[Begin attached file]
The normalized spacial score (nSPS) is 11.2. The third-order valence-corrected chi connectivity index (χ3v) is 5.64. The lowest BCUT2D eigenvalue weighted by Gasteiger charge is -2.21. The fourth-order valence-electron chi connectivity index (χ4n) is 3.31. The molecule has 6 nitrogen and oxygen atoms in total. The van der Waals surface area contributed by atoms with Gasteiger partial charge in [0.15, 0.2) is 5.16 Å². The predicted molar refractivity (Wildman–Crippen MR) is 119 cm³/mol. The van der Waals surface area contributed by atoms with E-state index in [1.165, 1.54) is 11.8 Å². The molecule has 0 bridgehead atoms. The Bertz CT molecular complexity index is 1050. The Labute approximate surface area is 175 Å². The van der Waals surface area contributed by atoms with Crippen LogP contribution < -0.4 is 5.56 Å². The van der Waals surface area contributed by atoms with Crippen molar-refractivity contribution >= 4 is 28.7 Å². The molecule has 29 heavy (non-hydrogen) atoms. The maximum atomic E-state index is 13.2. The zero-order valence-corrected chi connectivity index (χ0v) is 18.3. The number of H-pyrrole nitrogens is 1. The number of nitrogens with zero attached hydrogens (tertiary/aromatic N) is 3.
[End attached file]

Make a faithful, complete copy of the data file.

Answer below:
The normalized spacial score (nSPS) is 11.2. The third-order valence-corrected chi connectivity index (χ3v) is 5.64. The lowest BCUT2D eigenvalue weighted by Gasteiger charge is -2.21. The fourth-order valence-electron chi connectivity index (χ4n) is 3.31. The molecule has 6 nitrogen and oxygen atoms in total. The van der Waals surface area contributed by atoms with Gasteiger partial charge in [0.15, 0.2) is 5.16 Å². The predicted molar refractivity (Wildman–Crippen MR) is 119 cm³/mol. The van der Waals surface area contributed by atoms with E-state index in [1.165, 1.54) is 11.8 Å². The molecule has 0 bridgehead atoms. The Bertz CT molecular complexity index is 1050. The Labute approximate surface area is 175 Å². The van der Waals surface area contributed by atoms with Crippen LogP contribution < -0.4 is 5.56 Å². The van der Waals surface area contributed by atoms with Crippen molar-refractivity contribution >= 4 is 28.7 Å². The molecule has 29 heavy (non-hydrogen) atoms. The maximum atomic E-state index is 13.2. The zero-order valence-corrected chi connectivity index (χ0v) is 18.3. The number of H-pyrrole nitrogens is 1. The number of nitrogens with zero attached hydrogens (tertiary/aromatic N) is 3.